The worldwide tracker market will see a 45% increase between now and 2025, according to the market research firm Wood Mackenzie [ link to executive summary ] . The global tracker market broke 30 GW in 2019 has been growing at a fast year-over-year clip of 62%. While the coronavirus has inflicted( delays on smaller solar projects, the market for utility-scale solar continues to be robust. In Q2 of 2020, 71% of projects were focused on utility-scale solar, according to the Solar Energy Industries Association (SEIA).
Wood Mackenzie says that after North America, the Middle East and Africa will post the strongest growth in the next five years, followed by Latin America.
The tracker market is expected to peak at $3.3 billion in 2025. But, while tracker installations are expected to surge in the next few years, revenues may lag due to a continuing decline in solar prices. In response to price competition, manufacturers are differentiating themselves by offering software and other types of services. Meanwhile, tracker vendors are working on technology improvements that will not only maximize energy yields but will also lower capital costs for their customers.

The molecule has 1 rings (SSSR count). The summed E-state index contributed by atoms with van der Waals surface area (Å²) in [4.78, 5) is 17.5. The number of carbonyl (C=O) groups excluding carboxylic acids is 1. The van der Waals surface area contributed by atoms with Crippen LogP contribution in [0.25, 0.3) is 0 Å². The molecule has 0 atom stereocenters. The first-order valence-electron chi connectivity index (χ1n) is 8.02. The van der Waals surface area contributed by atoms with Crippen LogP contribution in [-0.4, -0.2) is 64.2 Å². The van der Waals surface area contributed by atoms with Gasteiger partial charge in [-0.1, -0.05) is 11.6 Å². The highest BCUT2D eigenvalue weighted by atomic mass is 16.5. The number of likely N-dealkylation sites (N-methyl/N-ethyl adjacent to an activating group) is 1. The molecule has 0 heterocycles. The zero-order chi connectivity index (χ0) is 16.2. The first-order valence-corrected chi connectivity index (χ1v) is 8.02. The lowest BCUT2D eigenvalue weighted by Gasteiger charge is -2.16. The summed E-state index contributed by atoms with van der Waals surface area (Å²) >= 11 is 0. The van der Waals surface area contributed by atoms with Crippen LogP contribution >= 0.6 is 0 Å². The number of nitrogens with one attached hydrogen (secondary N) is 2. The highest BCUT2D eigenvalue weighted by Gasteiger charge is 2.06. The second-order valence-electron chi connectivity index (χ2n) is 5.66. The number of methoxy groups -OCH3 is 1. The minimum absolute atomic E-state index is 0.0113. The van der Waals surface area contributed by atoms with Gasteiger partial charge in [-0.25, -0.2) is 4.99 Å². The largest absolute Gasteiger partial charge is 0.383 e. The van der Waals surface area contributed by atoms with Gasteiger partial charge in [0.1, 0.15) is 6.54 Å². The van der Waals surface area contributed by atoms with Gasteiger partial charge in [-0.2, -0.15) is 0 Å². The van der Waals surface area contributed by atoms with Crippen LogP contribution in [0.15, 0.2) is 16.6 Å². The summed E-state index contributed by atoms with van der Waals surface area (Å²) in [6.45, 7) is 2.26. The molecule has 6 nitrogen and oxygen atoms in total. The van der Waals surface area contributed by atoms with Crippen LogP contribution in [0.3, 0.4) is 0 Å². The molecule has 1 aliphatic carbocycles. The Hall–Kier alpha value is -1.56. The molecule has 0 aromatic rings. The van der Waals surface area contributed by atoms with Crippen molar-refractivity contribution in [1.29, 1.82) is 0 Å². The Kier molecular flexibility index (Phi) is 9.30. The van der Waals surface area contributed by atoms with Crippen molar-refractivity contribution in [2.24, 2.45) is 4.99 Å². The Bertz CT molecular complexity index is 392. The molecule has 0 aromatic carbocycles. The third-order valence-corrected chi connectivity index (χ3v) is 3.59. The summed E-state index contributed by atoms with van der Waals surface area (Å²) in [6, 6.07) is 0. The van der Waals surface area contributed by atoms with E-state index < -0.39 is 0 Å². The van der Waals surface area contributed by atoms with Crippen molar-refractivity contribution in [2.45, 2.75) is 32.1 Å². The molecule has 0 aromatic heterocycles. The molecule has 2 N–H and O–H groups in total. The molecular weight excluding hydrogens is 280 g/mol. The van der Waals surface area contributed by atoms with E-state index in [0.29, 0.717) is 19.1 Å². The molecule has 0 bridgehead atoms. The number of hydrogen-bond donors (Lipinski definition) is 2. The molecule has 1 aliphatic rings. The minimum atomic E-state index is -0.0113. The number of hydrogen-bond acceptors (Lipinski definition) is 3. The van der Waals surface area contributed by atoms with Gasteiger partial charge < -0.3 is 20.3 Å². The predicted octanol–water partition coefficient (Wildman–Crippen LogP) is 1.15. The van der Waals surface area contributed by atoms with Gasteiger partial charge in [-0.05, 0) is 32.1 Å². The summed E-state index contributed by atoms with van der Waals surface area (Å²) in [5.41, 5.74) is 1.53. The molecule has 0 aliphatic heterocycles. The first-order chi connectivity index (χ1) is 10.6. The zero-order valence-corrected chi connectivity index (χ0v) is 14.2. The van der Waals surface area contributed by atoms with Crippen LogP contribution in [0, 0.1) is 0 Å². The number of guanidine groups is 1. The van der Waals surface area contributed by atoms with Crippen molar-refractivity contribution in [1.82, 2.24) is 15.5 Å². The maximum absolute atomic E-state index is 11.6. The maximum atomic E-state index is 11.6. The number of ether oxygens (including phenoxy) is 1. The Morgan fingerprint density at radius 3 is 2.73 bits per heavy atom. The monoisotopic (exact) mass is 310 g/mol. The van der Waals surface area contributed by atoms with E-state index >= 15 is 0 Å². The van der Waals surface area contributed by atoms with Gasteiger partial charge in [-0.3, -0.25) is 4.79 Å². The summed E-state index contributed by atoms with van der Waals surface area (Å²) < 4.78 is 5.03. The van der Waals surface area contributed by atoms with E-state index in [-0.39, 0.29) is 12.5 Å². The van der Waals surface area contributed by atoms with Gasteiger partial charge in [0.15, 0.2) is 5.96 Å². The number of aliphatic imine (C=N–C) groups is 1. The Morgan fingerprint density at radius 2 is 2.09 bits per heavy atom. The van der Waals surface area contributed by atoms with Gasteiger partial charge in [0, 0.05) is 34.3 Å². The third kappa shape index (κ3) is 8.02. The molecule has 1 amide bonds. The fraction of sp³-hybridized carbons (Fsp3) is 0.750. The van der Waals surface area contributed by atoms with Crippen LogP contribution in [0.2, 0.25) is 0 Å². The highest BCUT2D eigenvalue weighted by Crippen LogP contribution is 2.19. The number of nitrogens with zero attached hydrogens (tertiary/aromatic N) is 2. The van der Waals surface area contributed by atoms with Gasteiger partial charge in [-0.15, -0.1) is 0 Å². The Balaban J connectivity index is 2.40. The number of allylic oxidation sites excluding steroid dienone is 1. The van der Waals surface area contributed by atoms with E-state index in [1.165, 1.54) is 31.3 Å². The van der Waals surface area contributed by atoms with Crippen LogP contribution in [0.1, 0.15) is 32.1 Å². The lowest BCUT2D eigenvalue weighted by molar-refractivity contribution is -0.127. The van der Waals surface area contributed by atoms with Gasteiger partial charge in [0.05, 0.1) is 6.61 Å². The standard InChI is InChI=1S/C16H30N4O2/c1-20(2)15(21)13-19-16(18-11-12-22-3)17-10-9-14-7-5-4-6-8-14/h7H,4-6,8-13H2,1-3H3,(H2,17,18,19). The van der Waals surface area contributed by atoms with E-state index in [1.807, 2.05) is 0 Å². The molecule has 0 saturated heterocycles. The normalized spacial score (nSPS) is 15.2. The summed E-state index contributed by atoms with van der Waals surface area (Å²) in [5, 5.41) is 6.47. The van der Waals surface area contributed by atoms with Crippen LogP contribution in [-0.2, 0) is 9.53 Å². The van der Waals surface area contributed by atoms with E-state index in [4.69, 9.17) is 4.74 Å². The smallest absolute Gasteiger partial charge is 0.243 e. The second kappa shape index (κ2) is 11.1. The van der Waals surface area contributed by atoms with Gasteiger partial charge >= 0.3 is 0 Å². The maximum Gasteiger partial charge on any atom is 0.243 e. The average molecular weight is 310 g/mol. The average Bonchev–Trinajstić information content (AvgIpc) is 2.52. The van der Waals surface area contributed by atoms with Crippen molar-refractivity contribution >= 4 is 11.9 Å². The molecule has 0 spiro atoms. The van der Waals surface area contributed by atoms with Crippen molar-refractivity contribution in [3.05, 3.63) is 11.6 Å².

As tracker technology evolves, trackers are now being considered for more challenging terrain, according to Wood Mackenzie. While previously trackers were primarily located on flat, square land, they are now a viable option for more rugged sites. Solar developers in the U.S. are also beginning to consider trackers for smaller projects under 5 MW, and for new configurations including agrivoltaics, carports and C&I ground-mounted systems.
Also while trackers are generally more expensive than fixed-tilt ground mount systems, the Average Selling Price (ASP) has fallen 38% in the last five years, making tracking systems an attractive option for a wider variety of projects.